Country's largest stainless steel maker Jindal Stainless (JSL) has again approached the government for imposition of anti-dumping duty on import of certain specifications of cold rolled flat products from China, European Union (EU) and 8 other countries. Explaining the rationale behind seeking the levy on import of cold rolled flat stainless steel products of width over 1,250 mm, the firm said that the imposition of anti-dumping duty on similar products of lower width has led to circumvention of the duty. Cold rolled flat stainless steel products are used for manufacturing white goods, processed equipment, dairy equipment, automotive components, rail carts, metro coaches, architecture, building and construction, among others.
"We are filing a petition for initiation of investigation and imposition of appropriate duties on import of cold rolled flat products of stainless steel of width above 1,250 mm in India from China, Japan, South Korea, Malaysia, South Africa, Malaysia, South Africa, Taiwan, the EU and the US", JSL Senior VP (Corporate Strategy) Rajiv Rajvanshi told PTI. Levy on lower width products has led to the circumvention of anti dumping duty, whereby higher width products are being imported into the domestic market, which is then slit and used for lower width, he added. Last month, the Directorate General of Anti-Dumping (DGAD) in its recommendation to the Department of Revenue suggested anti-dumping duty of up to 57.39 per cent on cold rolled flat stainless steel products of width 600 mm to 1,250 mm.
The duty has been imposed on import of such products from China, Korea and four other countries, and also from the EU for five years. The DGAD, after Sun Set Review on anti-dumping duty on such steel products, recommended that the duty should continue for another five years. This is to protect the domestic industry which is adversely impacted by cheap imports into the country.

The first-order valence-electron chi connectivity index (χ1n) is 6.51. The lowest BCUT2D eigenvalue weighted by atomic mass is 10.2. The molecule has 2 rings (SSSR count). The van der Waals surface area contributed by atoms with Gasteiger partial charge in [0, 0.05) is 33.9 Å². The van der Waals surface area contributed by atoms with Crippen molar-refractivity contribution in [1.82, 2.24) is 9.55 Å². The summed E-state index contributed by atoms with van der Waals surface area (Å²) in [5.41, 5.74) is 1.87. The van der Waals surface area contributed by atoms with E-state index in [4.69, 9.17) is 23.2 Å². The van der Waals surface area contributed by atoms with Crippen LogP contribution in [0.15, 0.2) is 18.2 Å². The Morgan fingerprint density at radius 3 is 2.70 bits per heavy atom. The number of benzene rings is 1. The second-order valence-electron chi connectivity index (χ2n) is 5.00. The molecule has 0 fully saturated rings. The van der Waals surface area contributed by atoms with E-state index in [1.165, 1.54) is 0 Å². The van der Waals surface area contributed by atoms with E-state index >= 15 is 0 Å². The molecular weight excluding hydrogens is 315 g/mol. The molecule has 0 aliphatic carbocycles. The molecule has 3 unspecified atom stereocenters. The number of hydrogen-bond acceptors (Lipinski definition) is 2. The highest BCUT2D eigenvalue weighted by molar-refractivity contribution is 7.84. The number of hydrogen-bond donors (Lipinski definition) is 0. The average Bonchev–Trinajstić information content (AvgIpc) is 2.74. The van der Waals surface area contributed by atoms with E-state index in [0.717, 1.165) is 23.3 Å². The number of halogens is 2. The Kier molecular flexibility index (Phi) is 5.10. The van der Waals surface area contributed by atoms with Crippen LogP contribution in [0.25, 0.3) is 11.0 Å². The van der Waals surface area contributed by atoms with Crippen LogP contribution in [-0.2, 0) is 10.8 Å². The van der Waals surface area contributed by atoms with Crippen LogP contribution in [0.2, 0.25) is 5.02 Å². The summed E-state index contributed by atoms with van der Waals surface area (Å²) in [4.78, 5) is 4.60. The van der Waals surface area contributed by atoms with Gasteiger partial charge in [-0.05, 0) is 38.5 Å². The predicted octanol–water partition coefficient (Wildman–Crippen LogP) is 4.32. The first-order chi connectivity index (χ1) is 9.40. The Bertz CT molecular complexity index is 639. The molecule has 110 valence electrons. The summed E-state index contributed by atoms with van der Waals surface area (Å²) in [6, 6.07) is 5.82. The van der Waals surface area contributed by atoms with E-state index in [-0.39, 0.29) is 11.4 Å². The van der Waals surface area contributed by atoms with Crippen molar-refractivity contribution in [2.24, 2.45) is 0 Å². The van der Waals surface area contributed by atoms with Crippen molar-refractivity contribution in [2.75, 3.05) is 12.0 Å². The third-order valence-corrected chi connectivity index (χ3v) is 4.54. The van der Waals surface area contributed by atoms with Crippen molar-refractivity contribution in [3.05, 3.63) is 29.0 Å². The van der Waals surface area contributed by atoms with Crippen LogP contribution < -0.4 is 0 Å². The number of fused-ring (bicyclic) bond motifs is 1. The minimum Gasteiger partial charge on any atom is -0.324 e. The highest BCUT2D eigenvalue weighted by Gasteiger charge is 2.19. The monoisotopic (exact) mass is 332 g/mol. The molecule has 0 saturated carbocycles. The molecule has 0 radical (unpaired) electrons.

Definitive anti-dumping duty was imposed on the import of such steel products in April 2009. But before its expiry, JSL filed an application in January 2014 before DGAD, alleging likelihood of continuation or recurrence of dumping and consequent injury to the industry if duty is removed, and requested its continuation. Countries initiate anti-dumping probes and impose duty to check if domestic industry is being adversely impacted because of a surge in below-cost imports.
Even the DGAD in its findings has said that there are instances of circumvention, Rajvanshi said. Last month, the DGAD in its report on factors affecting domestic prices said the dumped imports from the subject countries, though low in volume, are still entering the Indian market at prices much below the cost of production and selling prices of the domestic industry. This is causing significant price undercutting and underselling in the Indian market, it added.